Tuesday, April 11, 2017

What Were The Other Passengers Doing?

So, everyone’s talking about United Flight 3411. Or at least they were. Now people are talking about the murder-suicide in an elementary school in San Bernadino, or about Russia and Syria. 

United Airlines had overbooked a flight from Chicago to Louisville. If what I’ve been reading is correct, they needed to remove four passengers to transport their staff. They asked for volunteers, offering $800 each as well as a night in a hotel (most likely the Hilton at O’Hare, which I’ve seen; it’s pretty nice). Knowing the plane was stationary until four passengers would vacate, still no one volunteered. So, it was announced that four passengers would be selected at random to get off the flight. The first three selected passengers complied. The fourth would not. After supposedly being diplomatic to no avail, security was called in to forcefully (and, unfortunately, bloodily) remove him from his seat.

So yeah, everybody’s talking. The following are themes of what I’ve read online, not my own personal view:

United is a horrible company, they’re systemically racist against Chinese, and they’ve always had bad customer service. They just kept a doctor from seeing his patients on time and beat him up. Boycott! No, no! They were diplomatic as can be for a long time, and he kept being a jerk. He’s not a practicing doctor anymore and has a criminal record. Maybe he deserved it. 

I’ve been scanning through various articles, and so many of these articles (e.g. CNN, Chicago Sun-Times) donate space to the most cleverly-written (and opinionated) tweets about the issue, some of them not even a witness or a relevant source, in order to show “the public’s reaction on social media.” Really? If I wanted to see the public’s reaction on social media, I’d go on social media. Where can I read about the facts of the incident? But I digress.

Amid all that people are talking about United 3411, I have a question: what were the other passengers doing?

It was a full cabin, and four people were offered $800 and a night at a hotel to wait one day to go to Louisville, and everyone refused the inconvenience. I guess I can understand that. What worries me is that, when the situation seemed to be escalating and getting violent, still it seemed nobody volunteered to give up their seat to spare the man the visit to the hospital, the humiliation, and maybe even his trip to Louisville that night. 

Yes, hindsight is 20/20, but was there really no way for any passenger to foresee the fiasco? When the violence started, other passengers just sat there. I wonder what would have happened if just one passenger said, “You can take my seat! Leave that man alone!” What happened instead is that all the other passengers stayed on the flight, landed in Louisville when they wanted to, and posted on social media about the injustice afterwards. It’s slacktivism at its finest.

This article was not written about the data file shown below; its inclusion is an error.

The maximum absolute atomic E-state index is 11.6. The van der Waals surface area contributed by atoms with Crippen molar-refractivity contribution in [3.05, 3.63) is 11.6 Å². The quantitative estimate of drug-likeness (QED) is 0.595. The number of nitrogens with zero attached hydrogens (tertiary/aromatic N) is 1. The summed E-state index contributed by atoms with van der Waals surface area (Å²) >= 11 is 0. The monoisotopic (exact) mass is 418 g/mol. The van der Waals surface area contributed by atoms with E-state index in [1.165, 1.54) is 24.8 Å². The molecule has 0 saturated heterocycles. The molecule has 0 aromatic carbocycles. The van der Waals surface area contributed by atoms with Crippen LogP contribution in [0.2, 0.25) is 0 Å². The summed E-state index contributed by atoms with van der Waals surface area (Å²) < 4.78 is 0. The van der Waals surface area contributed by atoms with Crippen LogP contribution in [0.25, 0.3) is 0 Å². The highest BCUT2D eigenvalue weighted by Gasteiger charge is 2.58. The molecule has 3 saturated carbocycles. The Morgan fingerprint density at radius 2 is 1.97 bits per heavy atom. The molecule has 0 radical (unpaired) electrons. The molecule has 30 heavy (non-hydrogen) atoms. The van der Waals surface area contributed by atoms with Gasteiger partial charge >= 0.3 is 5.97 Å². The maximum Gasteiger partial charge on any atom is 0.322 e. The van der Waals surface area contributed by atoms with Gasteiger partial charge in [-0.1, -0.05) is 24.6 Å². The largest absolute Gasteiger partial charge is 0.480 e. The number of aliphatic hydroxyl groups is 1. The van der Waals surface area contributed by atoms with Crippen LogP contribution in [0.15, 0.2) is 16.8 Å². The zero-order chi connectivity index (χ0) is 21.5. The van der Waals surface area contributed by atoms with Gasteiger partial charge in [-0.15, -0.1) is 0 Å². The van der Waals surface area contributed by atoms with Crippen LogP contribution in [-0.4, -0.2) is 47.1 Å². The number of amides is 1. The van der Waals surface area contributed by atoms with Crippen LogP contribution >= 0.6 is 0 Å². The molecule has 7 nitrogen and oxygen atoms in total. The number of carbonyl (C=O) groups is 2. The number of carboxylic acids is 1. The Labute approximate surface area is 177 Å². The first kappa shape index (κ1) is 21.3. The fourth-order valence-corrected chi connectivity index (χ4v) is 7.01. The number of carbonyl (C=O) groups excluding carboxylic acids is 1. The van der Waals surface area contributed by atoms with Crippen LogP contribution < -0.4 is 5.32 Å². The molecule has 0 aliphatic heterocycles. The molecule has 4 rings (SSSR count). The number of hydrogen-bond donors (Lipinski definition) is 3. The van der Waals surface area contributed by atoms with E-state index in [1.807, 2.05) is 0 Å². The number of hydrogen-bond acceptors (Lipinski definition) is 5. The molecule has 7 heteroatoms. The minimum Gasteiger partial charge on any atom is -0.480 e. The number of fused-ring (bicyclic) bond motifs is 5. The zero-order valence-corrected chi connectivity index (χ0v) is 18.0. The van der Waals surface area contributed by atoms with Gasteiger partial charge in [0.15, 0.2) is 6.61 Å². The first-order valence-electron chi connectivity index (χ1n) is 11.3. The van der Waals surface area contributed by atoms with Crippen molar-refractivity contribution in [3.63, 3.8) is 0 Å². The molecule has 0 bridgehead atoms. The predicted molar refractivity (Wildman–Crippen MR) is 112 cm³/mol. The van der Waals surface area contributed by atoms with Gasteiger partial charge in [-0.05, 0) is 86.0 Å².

Recently, in one of our country’s own cities, a group of black boys were being a bit noisy on a public train. Someone called security and the train stopped. An officer got on the cab and attempted to shoo out all the black boys on board. One brave fellow passenger took a risky stand to clarify to the officer that one boy was not, in fact, with the rowdy group and should not be shooed. This passenger sent a message that prejudice does not control this country.

A few years ago in Kenya, a group of Islamist gunmen stepped onto a public bus and asked the Christians and Muslims to separate, as the former were very likely to be executed. The passengers refused, and the Muslims among the passengers responded to the militants, “to kill them together or leave them alone.” Thankfully, the Islamist gunmen then left the bus. It was a statement from the passengers that religious terrorism does not control that country.

One columnist said that the incident of United 3411 shows that it’s really corporations that are in control of this country, because of the power they have and what they’re willing to do to keep and get money. Whether that idea is the heart of matter, I won’t address. But I’d say that it’s really easy to control a group of people who don’t stand up for each other.

Maybe I’m way off base, and many fellow passengers on United 3411 did indeed stand up for the unwillingly removed passenger when they saw the situation going sour. If so, nobody (not even the press) is talking about it.

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